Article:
Any working VPN will make you appear to have a different IP address and DNS, but some can accidentally leave a trace of your true details behind. Sites can detect these details if they’re actively searching for them. Netflix and Prime Video look for these leaks to catch out VPN users trying to get around geo-restricted blocks.
To check for leaks we ran tests on IPleak.net and DNSLeakTest, which confirmed that Private Internet Access was successfully obscuring our identity as we browsed. Private Internet Access was also WebRTC secure and prevented IPv6 traffic leaks in our tests.
By default, Private Internet Access uses AES-128 encryption, but this can be toggled up to the top-level AES-256 standard in the setting menu. Available on desktop as well the iOS and Android apps, a kill switch feature shuts down all internet access the instant the VPN disconnects, so that no data is accidentally exposed mid-transfer.
Private Internet Access uses WireGuard, a new and efficient protocol, and OpenVPN, a popular and trusted open-source protocol used by many leading VPNs, so there are no privacy concerns there. There’s also an option to block ad tracking and malware-related domains as you browse, similar to how an ad-blocking extension works.
When you use the internet without a VPN, your internet service provider keeps a record of the names of the websites you visited, as well as when you visited them. Switching to a VPN doesn’t make this information go away, it simply changes who gets to see it.
Most VPNs have a zero-logs policy, meaning they claim not to store any information about how you use their service. Some VPNs use external auditors to prove this claim, while others ask you to take them at their word.
Private Internet Access has a zero-logs policy, but it hasn’t released any independent verification of this yet. The VPN promised a full third-party audit of its systems would take place in 2021 to reassure users that their privacy is safeguarded, but this didn’t happen. A PIA representative posted on Reddit in late 2021, saying that the company was aiming to release a third-party audit in the first quarter of 2022. Obviously, we’re past the first quarter now and no audit has taken place as of yet.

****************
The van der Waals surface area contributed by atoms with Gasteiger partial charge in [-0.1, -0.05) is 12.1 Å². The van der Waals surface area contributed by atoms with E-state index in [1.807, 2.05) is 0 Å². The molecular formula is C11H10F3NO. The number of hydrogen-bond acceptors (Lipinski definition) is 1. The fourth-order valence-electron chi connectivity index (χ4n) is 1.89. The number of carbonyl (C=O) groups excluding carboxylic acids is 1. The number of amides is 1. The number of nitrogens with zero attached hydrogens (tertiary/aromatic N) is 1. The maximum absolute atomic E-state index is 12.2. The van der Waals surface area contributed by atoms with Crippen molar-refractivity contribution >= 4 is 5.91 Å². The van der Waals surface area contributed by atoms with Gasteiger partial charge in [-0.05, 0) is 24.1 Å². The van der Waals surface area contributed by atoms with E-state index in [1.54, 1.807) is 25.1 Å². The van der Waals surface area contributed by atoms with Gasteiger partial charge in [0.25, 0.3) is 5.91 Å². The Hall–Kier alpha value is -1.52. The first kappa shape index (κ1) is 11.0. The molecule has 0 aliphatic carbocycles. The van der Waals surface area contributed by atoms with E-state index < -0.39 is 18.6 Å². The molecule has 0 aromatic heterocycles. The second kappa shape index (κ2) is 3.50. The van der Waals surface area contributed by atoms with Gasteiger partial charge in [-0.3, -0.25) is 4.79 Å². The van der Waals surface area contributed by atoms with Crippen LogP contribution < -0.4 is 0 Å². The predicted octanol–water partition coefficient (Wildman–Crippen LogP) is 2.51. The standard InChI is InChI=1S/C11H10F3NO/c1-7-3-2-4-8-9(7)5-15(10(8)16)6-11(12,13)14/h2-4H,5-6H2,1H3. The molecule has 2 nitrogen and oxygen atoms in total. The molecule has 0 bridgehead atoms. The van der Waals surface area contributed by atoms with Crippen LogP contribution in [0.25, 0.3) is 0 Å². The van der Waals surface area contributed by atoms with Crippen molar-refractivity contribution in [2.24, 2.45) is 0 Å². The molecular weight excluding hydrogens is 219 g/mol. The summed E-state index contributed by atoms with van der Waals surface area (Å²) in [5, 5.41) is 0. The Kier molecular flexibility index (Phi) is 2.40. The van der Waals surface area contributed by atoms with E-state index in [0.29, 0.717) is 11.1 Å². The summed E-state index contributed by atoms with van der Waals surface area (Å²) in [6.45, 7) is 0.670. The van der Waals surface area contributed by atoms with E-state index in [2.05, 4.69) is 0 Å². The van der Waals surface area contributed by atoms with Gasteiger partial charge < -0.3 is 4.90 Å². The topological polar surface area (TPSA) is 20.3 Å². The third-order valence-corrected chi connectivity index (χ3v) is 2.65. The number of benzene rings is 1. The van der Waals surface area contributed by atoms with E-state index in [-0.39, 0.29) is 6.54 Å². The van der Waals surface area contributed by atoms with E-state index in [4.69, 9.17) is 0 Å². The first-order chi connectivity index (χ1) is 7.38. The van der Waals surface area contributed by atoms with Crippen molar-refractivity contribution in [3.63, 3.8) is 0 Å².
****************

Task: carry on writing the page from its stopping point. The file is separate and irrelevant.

A good indicator that a no-logging policy is legitimate is to check whether the VPN has ever been compelled by the police to hand over customer information. A publicly available court record from 2016 describes an instance of Private Internet Access being unable to comply with an order to hand over user information to investigators, as no such user records exist.
Private Internet Access performs well and ranks alongside other top-rated VPNs we’ve tested, with fast speeds and reliable connections across most of its available locations. We used Ooklah and Google to measure our internet speeds from our test machine in London.
Connecting to nearby VPN servers inside the UK, speeds were barely impacted, only dropping by between 5 and 10 per cent depending on the time of day. That’s not enough to be noticeable when streaming or browsing.
Routing our connection through servers on the east coast of the USA had a bigger impact on page loading times. Speed tests showed drops of nearer to 20 per cent at some points, though again this wasn’t enough to degrade video quality when streaming. Most of the time, internet speeds were incredibly fast, considering our data was pinballing halfway around the planet.
When it comes to usability, Private Internet Access is about as friendly as VPNs get. By default the desktop app minimises to the system tray and presents you with an easy-to-find power button to switch the VPN on and automatically connect to any server. The user interface resembles a mobile app, with buttons for quickly toggling common settings.
Dive into the settings menu and there’s plenty for the more technically minded to tinker with. You can switch from OpenVPN to the WireGuard protocol and configure ports and proxies – something most users won’t need to do. One useful feature tells Private Internet Access to automatically cycle through these settings in the background if the connections stops working.
Private Internet Access for Netflix